There, you don’t have the hassle of our ‘duty pharmacies’, which always seem so ridiculous to me. The hospital staff taking care of general admin were pleasant and polite. And the doctor who examined me was a specialist who knew what he was doing and spoke good English.

I didn’t let being sick hold me back at all and carried on sightseeing just the same. For my first stop, I was keen to visit one of the temples everyone talks about; and so I set my sights on the Reclining Buddha of Wat Pho, Bangkok’s largest and most sumptuous temple. But some Thai friends warned me that I’d have to wait in line for at least one hour because of the King’s death a few months earlier.

As someone who hates waiting, I decided on a more niche temple and ended up at Wat Traimit in a noisy and congested neighborhood in the middle of Chinatown. When I entered the temple with its three-meter golden Buddha, people were on their knees praying with eyes closed.



From what I could find out, the custom is to pray for evil to be kept at bay and for the mutual forgiveness of people you have hurt and been hurt by. If you ask me, a person should be able to pray at any time of day or night, whether in a sacred space, at home or anywhere outside. Instead of joining my hands like the people of the Far East, I held my hands out, palms facing upwards, and prayed as we do back home. It felt good.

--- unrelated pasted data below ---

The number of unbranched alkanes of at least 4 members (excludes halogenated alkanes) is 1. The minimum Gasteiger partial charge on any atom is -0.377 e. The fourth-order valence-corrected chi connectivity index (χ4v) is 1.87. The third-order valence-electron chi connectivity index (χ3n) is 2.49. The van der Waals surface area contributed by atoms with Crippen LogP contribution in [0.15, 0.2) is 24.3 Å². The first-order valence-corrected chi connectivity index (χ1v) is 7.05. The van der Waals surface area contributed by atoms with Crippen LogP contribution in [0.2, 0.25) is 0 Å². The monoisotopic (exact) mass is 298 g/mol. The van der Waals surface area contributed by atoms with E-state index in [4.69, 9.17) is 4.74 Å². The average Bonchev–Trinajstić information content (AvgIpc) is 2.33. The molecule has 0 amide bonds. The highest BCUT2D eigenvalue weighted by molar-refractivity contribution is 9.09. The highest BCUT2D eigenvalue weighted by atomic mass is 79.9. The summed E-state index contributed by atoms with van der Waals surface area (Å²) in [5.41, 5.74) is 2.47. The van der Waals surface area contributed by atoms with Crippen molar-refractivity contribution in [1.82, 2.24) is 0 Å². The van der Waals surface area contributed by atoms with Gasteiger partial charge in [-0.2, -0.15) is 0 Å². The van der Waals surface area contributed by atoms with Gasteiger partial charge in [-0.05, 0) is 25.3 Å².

After leaving the temple, I stopped at the Samphantawong Museum right next door. Here, a guide was telling stories of the Chinese (or ‘Teochews’ as they are known in the region) settling in Thailand and becoming a part of the community.  When I discover something new, I can be as happy as a child with a new toy. It was just fascinating for me to find out what life was like in China and Thailand centuries ago, and how business and trade were carried out at the time.